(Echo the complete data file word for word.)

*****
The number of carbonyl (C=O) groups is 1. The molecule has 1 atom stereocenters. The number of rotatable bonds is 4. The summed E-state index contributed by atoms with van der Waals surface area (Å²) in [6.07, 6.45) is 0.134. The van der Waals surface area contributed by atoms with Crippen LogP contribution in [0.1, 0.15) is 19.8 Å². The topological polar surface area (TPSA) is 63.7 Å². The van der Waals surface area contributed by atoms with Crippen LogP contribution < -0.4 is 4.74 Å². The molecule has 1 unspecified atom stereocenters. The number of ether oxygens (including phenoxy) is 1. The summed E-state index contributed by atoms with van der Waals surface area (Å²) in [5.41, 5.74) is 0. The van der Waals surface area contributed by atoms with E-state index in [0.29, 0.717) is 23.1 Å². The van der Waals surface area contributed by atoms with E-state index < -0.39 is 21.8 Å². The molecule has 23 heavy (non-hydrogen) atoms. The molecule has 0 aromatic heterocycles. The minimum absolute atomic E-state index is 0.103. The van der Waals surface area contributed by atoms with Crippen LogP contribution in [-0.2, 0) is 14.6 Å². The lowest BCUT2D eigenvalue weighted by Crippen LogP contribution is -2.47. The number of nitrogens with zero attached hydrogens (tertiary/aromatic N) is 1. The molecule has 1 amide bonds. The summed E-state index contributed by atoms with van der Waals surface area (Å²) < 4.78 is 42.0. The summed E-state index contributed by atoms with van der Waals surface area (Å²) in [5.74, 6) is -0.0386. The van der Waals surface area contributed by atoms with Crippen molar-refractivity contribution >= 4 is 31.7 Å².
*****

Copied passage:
The number of carbonyl (C=O) groups is 1. The molecule has 1 atom stereocenters. The number of rotatable bonds is 4. The summed E-state index contributed by atoms with van der Waals surface area (Å²) in [6.07, 6.45) is 0.134. The van der Waals surface area contributed by atoms with Crippen LogP contribution in [0.1, 0.15) is 19.8 Å². The topological polar surface area (TPSA) is 63.7 Å². The van der Waals surface area contributed by atoms with Crippen LogP contribution < -0.4 is 4.74 Å². The molecule has 1 unspecified atom stereocenters. The number of ether oxygens (including phenoxy) is 1. The summed E-state index contributed by atoms with van der Waals surface area (Å²) in [5.41, 5.74) is 0. The van der Waals surface area contributed by atoms with E-state index in [0.29, 0.717) is 23.1 Å². The van der Waals surface area contributed by atoms with E-state index < -0.39 is 21.8 Å². The molecule has 23 heavy (non-hydrogen) atoms. The molecule has 0 aromatic heterocycles. The minimum absolute atomic E-state index is 0.103. The van der Waals surface area contributed by atoms with Crippen LogP contribution in [-0.2, 0) is 14.6 Å². The lowest BCUT2D eigenvalue weighted by Crippen LogP contribution is -2.47. The number of nitrogens with zero attached hydrogens (tertiary/aromatic N) is 1. The molecule has 1 amide bonds. The summed E-state index contributed by atoms with van der Waals surface area (Å²) < 4.78 is 42.0. The summed E-state index contributed by atoms with van der Waals surface area (Å²) in [5.74, 6) is -0.0386. The van der Waals surface area contributed by atoms with Crippen molar-refractivity contribution >= 4 is 31.7 Å².